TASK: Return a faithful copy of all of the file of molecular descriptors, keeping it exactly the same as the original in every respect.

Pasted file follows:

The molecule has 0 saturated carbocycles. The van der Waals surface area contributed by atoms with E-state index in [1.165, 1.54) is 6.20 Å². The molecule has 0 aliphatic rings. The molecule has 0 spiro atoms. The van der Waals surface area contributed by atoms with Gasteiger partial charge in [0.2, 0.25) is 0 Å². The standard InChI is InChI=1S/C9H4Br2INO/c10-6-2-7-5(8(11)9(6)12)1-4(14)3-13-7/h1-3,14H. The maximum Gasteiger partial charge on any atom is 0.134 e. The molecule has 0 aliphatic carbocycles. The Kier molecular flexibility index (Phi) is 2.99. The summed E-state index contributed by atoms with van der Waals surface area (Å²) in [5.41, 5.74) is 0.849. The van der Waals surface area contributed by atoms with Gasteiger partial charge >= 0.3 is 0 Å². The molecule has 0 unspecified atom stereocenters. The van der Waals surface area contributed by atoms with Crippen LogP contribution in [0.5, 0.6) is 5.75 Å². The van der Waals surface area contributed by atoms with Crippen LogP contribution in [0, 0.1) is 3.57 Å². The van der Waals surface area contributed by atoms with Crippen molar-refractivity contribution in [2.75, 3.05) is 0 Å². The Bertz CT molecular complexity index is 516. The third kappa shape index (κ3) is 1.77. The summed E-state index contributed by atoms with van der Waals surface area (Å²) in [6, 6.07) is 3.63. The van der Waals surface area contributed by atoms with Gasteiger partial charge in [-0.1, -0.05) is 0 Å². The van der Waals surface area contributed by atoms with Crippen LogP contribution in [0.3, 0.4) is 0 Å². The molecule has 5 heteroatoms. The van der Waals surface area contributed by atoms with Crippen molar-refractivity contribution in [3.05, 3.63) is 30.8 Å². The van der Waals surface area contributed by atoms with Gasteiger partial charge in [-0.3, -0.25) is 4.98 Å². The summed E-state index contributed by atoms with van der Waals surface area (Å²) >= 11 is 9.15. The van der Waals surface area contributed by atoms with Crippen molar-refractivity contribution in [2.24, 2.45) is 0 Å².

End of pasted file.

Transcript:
The molecule has 0 saturated carbocycles. The van der Waals surface area contributed by atoms with E-state index in [1.165, 1.54) is 6.20 Å². The molecule has 0 aliphatic rings. The molecule has 0 spiro atoms. The van der Waals surface area contributed by atoms with Gasteiger partial charge in [0.2, 0.25) is 0 Å². The standard InChI is InChI=1S/C9H4Br2INO/c10-6-2-7-5(8(11)9(6)12)1-4(14)3-13-7/h1-3,14H. The maximum Gasteiger partial charge on any atom is 0.134 e. The molecule has 0 aliphatic carbocycles. The Kier molecular flexibility index (Phi) is 2.99. The summed E-state index contributed by atoms with van der Waals surface area (Å²) in [5.41, 5.74) is 0.849. The van der Waals surface area contributed by atoms with Gasteiger partial charge >= 0.3 is 0 Å². The molecule has 0 unspecified atom stereocenters. The van der Waals surface area contributed by atoms with Crippen LogP contribution in [0.5, 0.6) is 5.75 Å². The van der Waals surface area contributed by atoms with Crippen LogP contribution in [0, 0.1) is 3.57 Å². The van der Waals surface area contributed by atoms with Crippen molar-refractivity contribution in [2.75, 3.05) is 0 Å². The Bertz CT molecular complexity index is 516. The third kappa shape index (κ3) is 1.77. The summed E-state index contributed by atoms with van der Waals surface area (Å²) in [6, 6.07) is 3.63. The van der Waals surface area contributed by atoms with Gasteiger partial charge in [-0.1, -0.05) is 0 Å². The van der Waals surface area contributed by atoms with Crippen LogP contribution in [0.3, 0.4) is 0 Å². The molecule has 5 heteroatoms. The van der Waals surface area contributed by atoms with Crippen molar-refractivity contribution in [3.05, 3.63) is 30.8 Å². The van der Waals surface area contributed by atoms with Gasteiger partial charge in [-0.3, -0.25) is 4.98 Å². The summed E-state index contributed by atoms with van der Waals surface area (Å²) >= 11 is 9.15. The van der Waals surface area contributed by atoms with Crippen molar-refractivity contribution in [2.24, 2.45) is 0 Å².